Heaven and the Heavens

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For the authors of the Hebrew scriptures, "the heavens" are a physical reality. "Hashamayim" is plural in Hebrew, just as "heavens" is plural in English.

The Christian concept of Heaven is an eternal state of complete, perfect, everlasting bliss caused by unblemished union with God. "Heaven" in this sense is not a part of the physical universe at all.

The Heavens

Ps 19:2
οἱ οὐρανοὶ διηγοῦνται δόξαν θεοῦ ποίησιν δὲ χειρῶν αὐτοῦ ἀναγγέλλει τὸ στερέωμα
The heavens declare the glory of God; the firmament proclaims the works of his hands.


2 Cor 12:2
I know a man in Christ who fourteen years ago was caught up to the third heaven.

God Himself dwells in the "highest heaven" (sheme hashamayim, the "heaven of heavens").

Hebrew constructs superlatives by using the bound form. So, for example, "King of Kings," "Lord of Lords," and "God of Gods" may be translated as "the highest King," "the greatest Lord," and "the supreme God." The "highest heaven" is "sheme hashamayim," the "Heavens of the Heavens" or the "Sky of the Skies." There is always a sky of sorts involved in our imagination. We cannot picture any thing at all without supposing (or imposing) a background and horizon behind it. Logically, there must be a highest heaven, a sky that bounds all skies, a background that has no background. And, as Thomas says at the end of each of His Five Ways, "and this everyone understands to be God." God is not in the Heavens; the Heavens are in God.

What we mean by "heaven" in ordinary discourse is union with God in eternity.

"Heaven" in this sense is a state, not a place.


Emphasis added in bold and italics in some of these passages.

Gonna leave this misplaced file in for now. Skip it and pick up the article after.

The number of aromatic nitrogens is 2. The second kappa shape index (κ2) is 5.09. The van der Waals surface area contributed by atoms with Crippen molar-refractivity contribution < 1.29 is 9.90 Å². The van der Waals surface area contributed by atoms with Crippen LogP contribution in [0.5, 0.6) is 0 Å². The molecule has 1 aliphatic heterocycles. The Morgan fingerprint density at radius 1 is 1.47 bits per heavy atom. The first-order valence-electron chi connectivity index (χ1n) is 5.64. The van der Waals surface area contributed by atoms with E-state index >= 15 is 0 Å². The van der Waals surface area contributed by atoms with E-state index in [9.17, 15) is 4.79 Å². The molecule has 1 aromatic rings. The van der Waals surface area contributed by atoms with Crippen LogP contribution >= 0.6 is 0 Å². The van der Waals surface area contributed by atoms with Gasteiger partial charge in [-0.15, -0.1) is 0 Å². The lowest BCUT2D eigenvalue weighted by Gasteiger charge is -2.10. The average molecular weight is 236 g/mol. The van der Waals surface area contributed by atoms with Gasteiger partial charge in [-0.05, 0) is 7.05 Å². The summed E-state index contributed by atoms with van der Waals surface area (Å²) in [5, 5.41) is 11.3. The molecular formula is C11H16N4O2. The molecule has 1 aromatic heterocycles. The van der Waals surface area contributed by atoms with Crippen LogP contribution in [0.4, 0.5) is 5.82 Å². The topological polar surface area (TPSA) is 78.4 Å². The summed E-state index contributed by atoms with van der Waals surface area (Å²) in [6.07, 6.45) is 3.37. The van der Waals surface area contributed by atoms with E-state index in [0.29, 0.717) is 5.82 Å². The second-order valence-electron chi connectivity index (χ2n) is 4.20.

Those who die in God's grace and friendship and are perfectly purified live for ever with Christ. They are like God for ever, for they "see him as he is," face to face:[1]
By virtue of our apostolic authority, we define the following: According to the general disposition of God, the souls of all the saints . . . and other faithful who died after receiving Christ's holy Baptism (provided they were not in need of purification when they died, . . . or, if they then did need or will need some purification, when they have been purified after death, . . .) already before they take up their bodies again and before the general judgment - and this since the Ascension of our Lord and Savior Jesus Christ into heaven - have been, are and will be in heaven, in the heavenly Kingdom and celestial paradise with Christ, joined to the company of the holy angels. Since the Passion and death of our Lord Jesus Christ, these souls have seen and do see the divine essence with an intuitive vision, and even face to face, without the mediation of any creature.[2]
This perfect life with the Most Holy Trinity - this communion of life and love with the Trinity, with the Virgin Mary, the angels and all the blessed - is called "heaven." Heaven is the ultimate end and fulfillment of the deepest human longings, the state of supreme, definitive happiness.
To live in heaven is "to be with Christ." The elect live "in Christ,"[3] but they retain, or rather find, their true identity, their own name.[4]